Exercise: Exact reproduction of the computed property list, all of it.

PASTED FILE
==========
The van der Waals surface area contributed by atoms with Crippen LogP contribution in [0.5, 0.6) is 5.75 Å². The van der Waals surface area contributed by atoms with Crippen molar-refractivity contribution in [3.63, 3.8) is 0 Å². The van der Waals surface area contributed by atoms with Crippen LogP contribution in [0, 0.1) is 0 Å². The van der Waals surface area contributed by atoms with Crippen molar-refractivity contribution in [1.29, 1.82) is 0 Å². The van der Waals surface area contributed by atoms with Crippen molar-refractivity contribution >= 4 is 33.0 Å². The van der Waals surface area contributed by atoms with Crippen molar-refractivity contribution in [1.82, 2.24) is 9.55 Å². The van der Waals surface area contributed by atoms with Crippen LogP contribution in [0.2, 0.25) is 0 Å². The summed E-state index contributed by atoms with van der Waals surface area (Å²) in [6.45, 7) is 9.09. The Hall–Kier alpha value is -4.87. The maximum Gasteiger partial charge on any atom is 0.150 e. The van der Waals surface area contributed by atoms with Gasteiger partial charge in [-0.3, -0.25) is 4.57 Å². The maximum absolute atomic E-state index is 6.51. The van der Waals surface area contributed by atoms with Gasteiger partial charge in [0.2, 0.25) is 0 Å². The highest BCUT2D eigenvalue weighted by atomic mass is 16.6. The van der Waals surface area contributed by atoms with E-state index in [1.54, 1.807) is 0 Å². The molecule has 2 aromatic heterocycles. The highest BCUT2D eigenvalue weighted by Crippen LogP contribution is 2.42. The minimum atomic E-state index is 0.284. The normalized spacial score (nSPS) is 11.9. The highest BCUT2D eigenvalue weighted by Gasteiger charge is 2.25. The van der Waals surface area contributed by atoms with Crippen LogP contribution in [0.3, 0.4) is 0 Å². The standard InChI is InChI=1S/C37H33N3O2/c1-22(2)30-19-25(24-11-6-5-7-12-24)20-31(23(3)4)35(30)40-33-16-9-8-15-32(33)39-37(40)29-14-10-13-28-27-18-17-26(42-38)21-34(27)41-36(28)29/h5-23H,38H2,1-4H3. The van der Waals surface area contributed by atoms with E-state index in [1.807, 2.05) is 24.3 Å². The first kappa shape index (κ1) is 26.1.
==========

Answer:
The van der Waals surface area contributed by atoms with Crippen LogP contribution in [0.5, 0.6) is 5.75 Å². The van der Waals surface area contributed by atoms with Crippen molar-refractivity contribution in [3.63, 3.8) is 0 Å². The van der Waals surface area contributed by atoms with Crippen LogP contribution in [0, 0.1) is 0 Å². The van der Waals surface area contributed by atoms with Crippen molar-refractivity contribution in [1.29, 1.82) is 0 Å². The van der Waals surface area contributed by atoms with Crippen molar-refractivity contribution >= 4 is 33.0 Å². The van der Waals surface area contributed by atoms with Crippen molar-refractivity contribution in [1.82, 2.24) is 9.55 Å². The van der Waals surface area contributed by atoms with Crippen LogP contribution in [0.2, 0.25) is 0 Å². The summed E-state index contributed by atoms with van der Waals surface area (Å²) in [6.45, 7) is 9.09. The Hall–Kier alpha value is -4.87. The maximum Gasteiger partial charge on any atom is 0.150 e. The van der Waals surface area contributed by atoms with Gasteiger partial charge in [-0.3, -0.25) is 4.57 Å². The maximum absolute atomic E-state index is 6.51. The van der Waals surface area contributed by atoms with Gasteiger partial charge in [0.2, 0.25) is 0 Å². The highest BCUT2D eigenvalue weighted by atomic mass is 16.6. The van der Waals surface area contributed by atoms with E-state index in [1.54, 1.807) is 0 Å². The molecule has 2 aromatic heterocycles. The highest BCUT2D eigenvalue weighted by Crippen LogP contribution is 2.42. The minimum atomic E-state index is 0.284. The normalized spacial score (nSPS) is 11.9. The highest BCUT2D eigenvalue weighted by Gasteiger charge is 2.25. The van der Waals surface area contributed by atoms with Crippen LogP contribution in [0.3, 0.4) is 0 Å². The standard InChI is InChI=1S/C37H33N3O2/c1-22(2)30-19-25(24-11-6-5-7-12-24)20-31(23(3)4)35(30)40-33-16-9-8-15-32(33)39-37(40)29-14-10-13-28-27-18-17-26(42-38)21-34(27)41-36(28)29/h5-23H,38H2,1-4H3. The van der Waals surface area contributed by atoms with E-state index in [1.807, 2.05) is 24.3 Å². The first kappa shape index (κ1) is 26.1.